I don’t know what to advise other than to decrease the operating load and speed, confirm your hand gauge is accurate, and always inflate the tire when cold to 110 psi – as continued operation at current load and speeds will certainly result in pressure readings that are above the cold pressure of 110 psi.

Read more from Roger Marble on his blog at


Roger Marble
Roger Marble
Retired Tire Design and Forensic Engineer w/50+ years of experience. Currently has Class-C RV. Previous Truck Camper, Winny Brave, Class-C & 23'TT. Also towed race car w/ 23' open trailer and in 26' Closed trailer. While racing he set lap records at 6 different tracks racing from Lime Rock CT to Riverside CA and Daytona to Mosport Canada. Gives RV and Genealogy Seminars for FMCA across the USA. Taught vehicle handling to local Police Depts


  1. After reading everything about tire pressure and weights I am still confused. I’m pretty sure that all the RV manufacturers are using tires that barely meet the max weight for the rv. So I assuming if the tire max pressure is 80psi cold then that’s what I should be running in my tires, right?

  2. The problem with using the max pressure on the sidewalls, is that, as the author stated, that is the maximum pressure for the rated load. That doesn’t mean it is the right pressure for the actual load. One should get the load/pressure chart from the tire OEM and inflate according to that based on the actual weight on them. As an example, the 445/50R22.5 tires on my semi truck have a max inflation of 120 psi for the max rated load. For the max 17K on the axle, the load pressure chart recommends 95 PSI. I got 447,000 miles out of a set of these tires. No uneven wear, no scalping, etc. For maximum performance, handling, braking, etc, tires should be inflated to the right pressure for the load on them.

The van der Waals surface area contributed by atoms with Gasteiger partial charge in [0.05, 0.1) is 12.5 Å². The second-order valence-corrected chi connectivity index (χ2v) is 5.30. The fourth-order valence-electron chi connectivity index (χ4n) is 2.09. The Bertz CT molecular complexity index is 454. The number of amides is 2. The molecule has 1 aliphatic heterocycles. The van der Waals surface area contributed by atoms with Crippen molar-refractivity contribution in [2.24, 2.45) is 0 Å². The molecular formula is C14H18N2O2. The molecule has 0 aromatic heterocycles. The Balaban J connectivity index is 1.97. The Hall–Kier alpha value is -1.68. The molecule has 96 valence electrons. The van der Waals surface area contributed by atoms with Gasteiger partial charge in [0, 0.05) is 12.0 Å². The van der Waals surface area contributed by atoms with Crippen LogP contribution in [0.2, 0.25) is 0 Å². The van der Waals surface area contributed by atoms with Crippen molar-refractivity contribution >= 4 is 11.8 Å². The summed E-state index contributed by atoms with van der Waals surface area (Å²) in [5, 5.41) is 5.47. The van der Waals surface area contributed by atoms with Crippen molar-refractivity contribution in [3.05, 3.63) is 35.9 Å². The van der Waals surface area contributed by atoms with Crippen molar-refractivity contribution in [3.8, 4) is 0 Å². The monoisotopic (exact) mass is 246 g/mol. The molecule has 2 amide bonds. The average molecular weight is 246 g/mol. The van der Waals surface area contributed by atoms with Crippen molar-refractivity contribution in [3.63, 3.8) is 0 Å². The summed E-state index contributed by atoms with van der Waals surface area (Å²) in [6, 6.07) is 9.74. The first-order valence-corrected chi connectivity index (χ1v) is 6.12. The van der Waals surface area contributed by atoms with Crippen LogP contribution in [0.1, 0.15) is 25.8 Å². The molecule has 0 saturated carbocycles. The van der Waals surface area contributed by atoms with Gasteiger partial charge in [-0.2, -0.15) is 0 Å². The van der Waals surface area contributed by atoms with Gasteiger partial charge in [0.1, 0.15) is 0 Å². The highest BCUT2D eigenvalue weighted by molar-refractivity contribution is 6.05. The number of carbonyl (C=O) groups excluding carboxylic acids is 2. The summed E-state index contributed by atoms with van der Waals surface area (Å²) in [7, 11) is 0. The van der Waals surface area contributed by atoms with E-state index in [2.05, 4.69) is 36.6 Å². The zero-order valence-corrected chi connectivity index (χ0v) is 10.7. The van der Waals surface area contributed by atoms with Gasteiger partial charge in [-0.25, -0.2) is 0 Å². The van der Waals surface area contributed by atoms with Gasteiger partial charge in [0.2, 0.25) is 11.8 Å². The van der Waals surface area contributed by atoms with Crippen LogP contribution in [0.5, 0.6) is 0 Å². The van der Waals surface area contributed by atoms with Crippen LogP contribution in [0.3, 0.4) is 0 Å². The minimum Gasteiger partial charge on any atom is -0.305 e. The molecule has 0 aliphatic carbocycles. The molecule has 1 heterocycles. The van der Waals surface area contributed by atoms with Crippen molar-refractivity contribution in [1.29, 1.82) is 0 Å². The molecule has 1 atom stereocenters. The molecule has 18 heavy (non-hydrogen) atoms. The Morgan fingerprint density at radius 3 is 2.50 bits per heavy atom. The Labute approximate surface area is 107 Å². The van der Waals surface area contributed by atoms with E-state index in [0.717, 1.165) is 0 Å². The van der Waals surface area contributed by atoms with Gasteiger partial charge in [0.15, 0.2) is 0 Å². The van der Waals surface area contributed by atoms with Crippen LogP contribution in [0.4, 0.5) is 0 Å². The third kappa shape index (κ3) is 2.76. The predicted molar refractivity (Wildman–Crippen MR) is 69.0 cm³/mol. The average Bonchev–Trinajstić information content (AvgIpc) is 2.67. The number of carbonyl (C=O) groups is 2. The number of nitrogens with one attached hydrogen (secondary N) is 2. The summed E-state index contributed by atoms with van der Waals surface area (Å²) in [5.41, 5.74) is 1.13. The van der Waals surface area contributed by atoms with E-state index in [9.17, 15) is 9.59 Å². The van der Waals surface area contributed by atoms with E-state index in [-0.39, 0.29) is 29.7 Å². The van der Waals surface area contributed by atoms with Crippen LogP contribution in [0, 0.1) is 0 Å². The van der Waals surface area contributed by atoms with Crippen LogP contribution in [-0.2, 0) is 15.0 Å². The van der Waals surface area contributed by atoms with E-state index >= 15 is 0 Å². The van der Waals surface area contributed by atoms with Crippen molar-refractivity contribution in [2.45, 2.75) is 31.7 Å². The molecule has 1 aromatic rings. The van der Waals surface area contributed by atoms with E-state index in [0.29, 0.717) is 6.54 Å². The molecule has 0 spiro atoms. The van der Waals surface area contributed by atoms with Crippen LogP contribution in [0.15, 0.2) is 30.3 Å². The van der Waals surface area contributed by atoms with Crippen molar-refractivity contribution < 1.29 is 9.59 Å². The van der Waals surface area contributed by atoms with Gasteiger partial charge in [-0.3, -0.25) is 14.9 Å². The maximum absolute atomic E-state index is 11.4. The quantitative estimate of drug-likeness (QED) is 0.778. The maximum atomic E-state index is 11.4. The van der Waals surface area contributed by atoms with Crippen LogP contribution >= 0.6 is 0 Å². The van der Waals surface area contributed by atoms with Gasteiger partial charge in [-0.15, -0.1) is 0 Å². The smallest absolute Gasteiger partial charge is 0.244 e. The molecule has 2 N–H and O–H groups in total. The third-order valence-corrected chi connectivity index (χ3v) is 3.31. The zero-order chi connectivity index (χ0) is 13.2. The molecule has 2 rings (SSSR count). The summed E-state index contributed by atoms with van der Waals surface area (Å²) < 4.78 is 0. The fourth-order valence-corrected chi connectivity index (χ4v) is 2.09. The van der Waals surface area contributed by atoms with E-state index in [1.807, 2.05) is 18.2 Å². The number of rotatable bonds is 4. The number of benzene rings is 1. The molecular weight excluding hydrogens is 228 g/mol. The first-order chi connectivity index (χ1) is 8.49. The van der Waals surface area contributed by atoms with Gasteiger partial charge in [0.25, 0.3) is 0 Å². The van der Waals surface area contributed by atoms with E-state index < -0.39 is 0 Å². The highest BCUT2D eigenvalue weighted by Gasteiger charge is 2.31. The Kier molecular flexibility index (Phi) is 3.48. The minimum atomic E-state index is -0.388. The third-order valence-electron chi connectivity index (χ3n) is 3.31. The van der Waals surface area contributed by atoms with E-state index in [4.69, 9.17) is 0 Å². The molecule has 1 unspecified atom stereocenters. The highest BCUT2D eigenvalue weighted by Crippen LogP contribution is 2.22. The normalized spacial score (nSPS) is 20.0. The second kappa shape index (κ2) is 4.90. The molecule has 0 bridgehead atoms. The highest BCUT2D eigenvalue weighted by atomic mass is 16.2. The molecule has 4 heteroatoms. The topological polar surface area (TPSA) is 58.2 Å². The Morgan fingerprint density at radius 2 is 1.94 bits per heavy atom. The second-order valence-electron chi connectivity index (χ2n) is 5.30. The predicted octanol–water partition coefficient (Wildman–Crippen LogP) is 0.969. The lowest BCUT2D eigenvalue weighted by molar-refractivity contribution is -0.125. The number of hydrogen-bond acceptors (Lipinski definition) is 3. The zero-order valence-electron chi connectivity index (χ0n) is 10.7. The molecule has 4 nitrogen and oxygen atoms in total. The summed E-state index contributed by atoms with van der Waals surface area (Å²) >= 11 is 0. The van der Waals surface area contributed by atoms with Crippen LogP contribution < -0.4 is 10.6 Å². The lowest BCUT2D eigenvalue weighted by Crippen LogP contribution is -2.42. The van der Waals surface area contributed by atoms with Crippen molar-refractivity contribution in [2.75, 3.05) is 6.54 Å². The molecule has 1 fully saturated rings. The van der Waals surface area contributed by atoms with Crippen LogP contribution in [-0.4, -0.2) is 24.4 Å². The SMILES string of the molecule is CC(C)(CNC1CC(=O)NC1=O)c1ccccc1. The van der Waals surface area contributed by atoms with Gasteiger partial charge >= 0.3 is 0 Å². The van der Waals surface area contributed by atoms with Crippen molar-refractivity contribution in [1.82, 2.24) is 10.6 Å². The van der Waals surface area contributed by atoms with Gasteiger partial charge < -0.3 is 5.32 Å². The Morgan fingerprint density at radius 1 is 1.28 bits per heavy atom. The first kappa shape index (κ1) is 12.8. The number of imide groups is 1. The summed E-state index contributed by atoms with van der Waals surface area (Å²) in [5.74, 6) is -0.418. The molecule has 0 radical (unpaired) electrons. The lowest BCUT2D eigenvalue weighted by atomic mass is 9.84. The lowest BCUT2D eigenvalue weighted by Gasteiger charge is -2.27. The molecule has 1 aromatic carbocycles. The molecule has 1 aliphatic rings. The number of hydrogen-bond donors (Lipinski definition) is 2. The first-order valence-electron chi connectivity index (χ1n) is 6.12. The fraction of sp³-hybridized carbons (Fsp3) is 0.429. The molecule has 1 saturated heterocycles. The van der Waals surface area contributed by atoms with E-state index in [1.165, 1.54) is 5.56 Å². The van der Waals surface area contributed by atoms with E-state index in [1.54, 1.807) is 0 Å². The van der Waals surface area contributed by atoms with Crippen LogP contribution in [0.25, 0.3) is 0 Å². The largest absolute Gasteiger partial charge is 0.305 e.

3. Regarding excessive temperature in the trailer tires (“… you are seeing about a 100 F increase in internal tire temperature, which I would consider a bit excessive for normal tire operation.”):

    The first thing that comes to my mind is that the trailer braking system should be checked, particularly whether the controller in the towing vehicle is applying some current to the electric brakes in the trailer even when the vehicle’s brakes have not been applied. A small drag in the trailer brakes while driving can heat up the brake drum, wheel, and tire. Electric brake controllers have a sensitivity setting. If it’s set too sensitively, or if the controller is defective, it can apply the trailer electric brakes slightly all the time.

  4. One can understand why so many folks have blowouts by watching them pull a trailer at 75 mph down any of America’s worn out roads. Why do they call it common sense when there is so little of it anymore. Slow down and enjoy life while you still can.

  5. Also consider the effect of solar radiation on tire temperatures. Even in moderate climate conditions (60 to 70 degrees F) and legal freeway speeds (65 mph) I’ve had 15 to 20 degree variance between the shadow side and the sunny side of our Class C.

    • Correct! When traveling in the early morning hours, you will see an increase in tire pressure on the SUNNY Side of the Trailer and a normal tire pressure on the NON SUN side. As the Sun rises, by noon, if you are still on the road, the tire pressures will begin to equalize.

  6. I just make sure I have my tires at the suggested psi in the cool of the morning, and off we go. So far, in 25 years of RV’ing, this seems to have worked. I’m sure someone will say I’ve just been lucky (not sure why), and so be it. I like lucky . . .

  7. It sounds like this RVer is setting his pressures to the max allowable (cold) on the tires.

    What he should do instead is weigh the rig (by wheel position) , then air the tires to a pressure to match the weight load, plus a safety margin of approx. 5 psi.

    Absolutely correct that the tire and wheel engineers rated them for COLD pressures, and the safety margin for hot pressure is already considered and built in.